Molly: Before we went into the week of the 24 hour days, we planned out what we wanted for the songs. Before he started for the morning/my evening we’d jump on a call and we would go through each other’s work. We would literally write plans on pieces of paper. It was the most nerdy way to record an album. He really understands me now after doing my second EP. It’s quite easy to do when you’re clear with your references, I had a heap of playlists showing what I wanted.
Parry: Thematically there are a lot of heavy topics on the record. I think about ‘When Skies Were Always Blue’. Where in the healing process does music come in. Is writing music where you do a lot of healing, or does the writing part come after the healing is complete and you have dealt with / tackled things?
Molly: Definitely for me it used to be the healing process. More comforting things than healing. Songwriting used to be like picking at a scab. Nowadays after actually going to therapy and dealing with my problems in a healthy way, it’s become a way of expressing myself in a healthy form. It’s always nice to capture moments in songwriting, rather than trying to work through something in a song. There will always be songs like that of course.
Parry: The music videos are absolutely gorgeous. How important were they in getting across the sentiment of the tracks?
Molly: If you had asked me a year ago I would’ve said I hated music videos and hated being on camera. I used to have full on breakdowns every time I started making them. It was a real harrowing experience. Working with someone like Taylor Mansfield, who made the ‘Slack’ mini-movie has made the whole experience make sense to me. We really sat down and ironed out the ideas for the album, and ideas in video form. We wanted to find a way to embellish the album in video form and help people connect with it on another level. Changing my perspective from thinking that music videos are about making people connect to the music, rather than to just look at me made me really enjoy it.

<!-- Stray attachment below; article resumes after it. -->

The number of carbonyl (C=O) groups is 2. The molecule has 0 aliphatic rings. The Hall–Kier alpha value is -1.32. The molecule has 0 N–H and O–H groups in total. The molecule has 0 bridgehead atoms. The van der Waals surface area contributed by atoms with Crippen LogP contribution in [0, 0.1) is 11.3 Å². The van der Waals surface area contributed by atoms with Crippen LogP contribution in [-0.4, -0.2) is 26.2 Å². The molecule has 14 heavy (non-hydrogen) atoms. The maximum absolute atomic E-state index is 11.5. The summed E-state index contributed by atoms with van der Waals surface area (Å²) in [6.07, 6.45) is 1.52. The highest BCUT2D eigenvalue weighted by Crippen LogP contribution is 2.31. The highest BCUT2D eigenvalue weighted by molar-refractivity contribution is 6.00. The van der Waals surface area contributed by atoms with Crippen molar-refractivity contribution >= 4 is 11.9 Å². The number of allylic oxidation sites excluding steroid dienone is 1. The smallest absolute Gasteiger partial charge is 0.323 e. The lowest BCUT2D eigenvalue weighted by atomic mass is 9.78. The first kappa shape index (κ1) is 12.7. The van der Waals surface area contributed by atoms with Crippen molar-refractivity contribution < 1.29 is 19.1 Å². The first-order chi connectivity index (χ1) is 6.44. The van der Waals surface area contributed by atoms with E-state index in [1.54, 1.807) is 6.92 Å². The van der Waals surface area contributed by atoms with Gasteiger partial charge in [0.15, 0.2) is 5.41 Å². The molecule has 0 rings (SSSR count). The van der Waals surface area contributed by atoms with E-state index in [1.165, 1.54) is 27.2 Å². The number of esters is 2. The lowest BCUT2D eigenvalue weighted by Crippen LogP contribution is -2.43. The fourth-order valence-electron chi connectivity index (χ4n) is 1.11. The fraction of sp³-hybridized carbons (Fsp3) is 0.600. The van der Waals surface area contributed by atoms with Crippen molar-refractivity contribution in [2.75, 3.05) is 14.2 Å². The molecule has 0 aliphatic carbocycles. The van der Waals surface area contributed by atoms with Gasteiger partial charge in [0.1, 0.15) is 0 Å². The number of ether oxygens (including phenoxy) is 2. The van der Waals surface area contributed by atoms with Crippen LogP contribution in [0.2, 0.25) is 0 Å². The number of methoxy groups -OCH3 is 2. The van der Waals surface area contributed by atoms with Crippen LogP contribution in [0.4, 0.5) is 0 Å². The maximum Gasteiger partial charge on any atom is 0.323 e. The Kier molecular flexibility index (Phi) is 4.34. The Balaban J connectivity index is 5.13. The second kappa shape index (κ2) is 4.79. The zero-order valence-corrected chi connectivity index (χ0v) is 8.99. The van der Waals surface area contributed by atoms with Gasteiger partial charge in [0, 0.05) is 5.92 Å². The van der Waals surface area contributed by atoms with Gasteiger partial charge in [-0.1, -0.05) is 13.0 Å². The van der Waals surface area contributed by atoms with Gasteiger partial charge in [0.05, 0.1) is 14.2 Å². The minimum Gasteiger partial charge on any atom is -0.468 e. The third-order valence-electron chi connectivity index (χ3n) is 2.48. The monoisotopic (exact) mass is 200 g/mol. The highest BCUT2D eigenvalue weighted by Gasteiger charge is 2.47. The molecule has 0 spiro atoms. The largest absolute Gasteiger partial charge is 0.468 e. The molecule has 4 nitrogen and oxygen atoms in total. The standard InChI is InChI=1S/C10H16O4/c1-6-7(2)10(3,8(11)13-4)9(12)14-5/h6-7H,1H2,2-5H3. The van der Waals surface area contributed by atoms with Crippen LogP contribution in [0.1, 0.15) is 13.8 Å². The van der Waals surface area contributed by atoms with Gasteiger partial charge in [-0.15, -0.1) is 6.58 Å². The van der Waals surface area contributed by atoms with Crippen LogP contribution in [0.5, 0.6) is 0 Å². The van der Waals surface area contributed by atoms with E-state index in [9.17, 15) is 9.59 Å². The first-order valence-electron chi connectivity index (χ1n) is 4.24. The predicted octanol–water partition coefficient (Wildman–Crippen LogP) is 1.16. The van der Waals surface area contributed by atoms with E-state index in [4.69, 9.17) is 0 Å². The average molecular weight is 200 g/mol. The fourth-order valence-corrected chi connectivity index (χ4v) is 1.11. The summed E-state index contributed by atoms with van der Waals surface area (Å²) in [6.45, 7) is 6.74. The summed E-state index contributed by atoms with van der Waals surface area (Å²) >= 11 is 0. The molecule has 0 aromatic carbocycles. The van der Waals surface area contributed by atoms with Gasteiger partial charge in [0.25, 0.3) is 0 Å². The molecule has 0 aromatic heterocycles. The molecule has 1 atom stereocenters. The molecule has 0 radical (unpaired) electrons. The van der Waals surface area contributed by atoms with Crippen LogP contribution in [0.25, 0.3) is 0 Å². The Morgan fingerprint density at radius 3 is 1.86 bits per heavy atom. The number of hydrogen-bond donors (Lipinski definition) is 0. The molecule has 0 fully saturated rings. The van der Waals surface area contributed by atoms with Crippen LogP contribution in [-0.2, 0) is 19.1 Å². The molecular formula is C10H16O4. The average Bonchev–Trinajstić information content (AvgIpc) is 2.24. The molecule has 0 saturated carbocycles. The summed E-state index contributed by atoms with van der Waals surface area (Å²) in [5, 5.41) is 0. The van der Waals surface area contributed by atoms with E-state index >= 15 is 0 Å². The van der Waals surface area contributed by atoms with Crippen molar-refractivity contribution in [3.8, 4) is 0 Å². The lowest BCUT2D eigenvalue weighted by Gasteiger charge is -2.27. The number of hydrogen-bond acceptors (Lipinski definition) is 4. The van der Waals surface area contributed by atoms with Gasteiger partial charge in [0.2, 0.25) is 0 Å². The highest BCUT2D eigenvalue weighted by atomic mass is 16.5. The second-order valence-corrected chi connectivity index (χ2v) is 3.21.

Parry: I feel like ‘Porcupine’ was very much about this freedom of being a young person. It was all about discovery. A lot of this project feels like more critical reflection over ambition per se. It sounds and feels like a coming of age movie. Do you see the period of life that triggered the inspiration for this project as a big coming of age moment in your life?
Molly: I feel like that project, ‘Porcupine’ was me going a bit nuts. That’s the energy in that record, no responsibility. Me just being a crazy teenager in London. ‘Slack’ is after that came out of that period that very abruptly ended. I suffered a significant loss, and it forced me to deal with my life changing very quickly and dealing with that in a very short amount of time. After that all settled I entered a new phase in my life, where I attempted to keep things steady rather than going nuts. Prioritising the fact that the people around me were ok and settled. Then I went back to New Zealand and had a lot to think about. This album came out of that, having 6 months of piece and looking back at the last three years of parties, loss and my first relationships, reflecting on it all and my place in it all.
Words by PARRY TRITSINIOTIS